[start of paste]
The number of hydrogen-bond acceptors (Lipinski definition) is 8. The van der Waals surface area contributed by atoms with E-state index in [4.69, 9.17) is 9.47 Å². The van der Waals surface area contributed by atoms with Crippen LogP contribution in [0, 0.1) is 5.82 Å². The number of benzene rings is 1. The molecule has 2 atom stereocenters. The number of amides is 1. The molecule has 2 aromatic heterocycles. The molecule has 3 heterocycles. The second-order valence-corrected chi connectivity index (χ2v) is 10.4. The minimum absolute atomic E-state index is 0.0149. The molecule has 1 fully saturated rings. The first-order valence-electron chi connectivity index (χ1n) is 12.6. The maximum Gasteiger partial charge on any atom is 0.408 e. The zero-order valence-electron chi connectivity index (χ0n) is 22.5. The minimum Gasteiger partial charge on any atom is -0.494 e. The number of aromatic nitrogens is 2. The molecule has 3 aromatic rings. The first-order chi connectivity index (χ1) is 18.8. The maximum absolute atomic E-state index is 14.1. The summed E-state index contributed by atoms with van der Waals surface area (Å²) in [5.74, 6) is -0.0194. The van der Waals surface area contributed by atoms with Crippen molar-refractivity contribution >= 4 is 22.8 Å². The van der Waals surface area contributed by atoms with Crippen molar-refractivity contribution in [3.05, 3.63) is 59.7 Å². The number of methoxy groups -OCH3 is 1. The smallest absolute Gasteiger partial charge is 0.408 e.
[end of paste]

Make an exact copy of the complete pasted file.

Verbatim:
The number of hydrogen-bond acceptors (Lipinski definition) is 8. The van der Waals surface area contributed by atoms with E-state index in [4.69, 9.17) is 9.47 Å². The van der Waals surface area contributed by atoms with Crippen LogP contribution in [0, 0.1) is 5.82 Å². The number of benzene rings is 1. The molecule has 2 atom stereocenters. The number of amides is 1. The molecule has 2 aromatic heterocycles. The molecule has 3 heterocycles. The second-order valence-corrected chi connectivity index (χ2v) is 10.4. The minimum absolute atomic E-state index is 0.0149. The molecule has 1 fully saturated rings. The first-order valence-electron chi connectivity index (χ1n) is 12.6. The maximum Gasteiger partial charge on any atom is 0.408 e. The zero-order valence-electron chi connectivity index (χ0n) is 22.5. The minimum Gasteiger partial charge on any atom is -0.494 e. The number of aromatic nitrogens is 2. The molecule has 3 aromatic rings. The first-order chi connectivity index (χ1) is 18.8. The maximum absolute atomic E-state index is 14.1. The summed E-state index contributed by atoms with van der Waals surface area (Å²) in [5.74, 6) is -0.0194. The van der Waals surface area contributed by atoms with Crippen molar-refractivity contribution >= 4 is 22.8 Å². The van der Waals surface area contributed by atoms with Crippen molar-refractivity contribution in [3.05, 3.63) is 59.7 Å². The number of methoxy groups -OCH3 is 1. The smallest absolute Gasteiger partial charge is 0.408 e.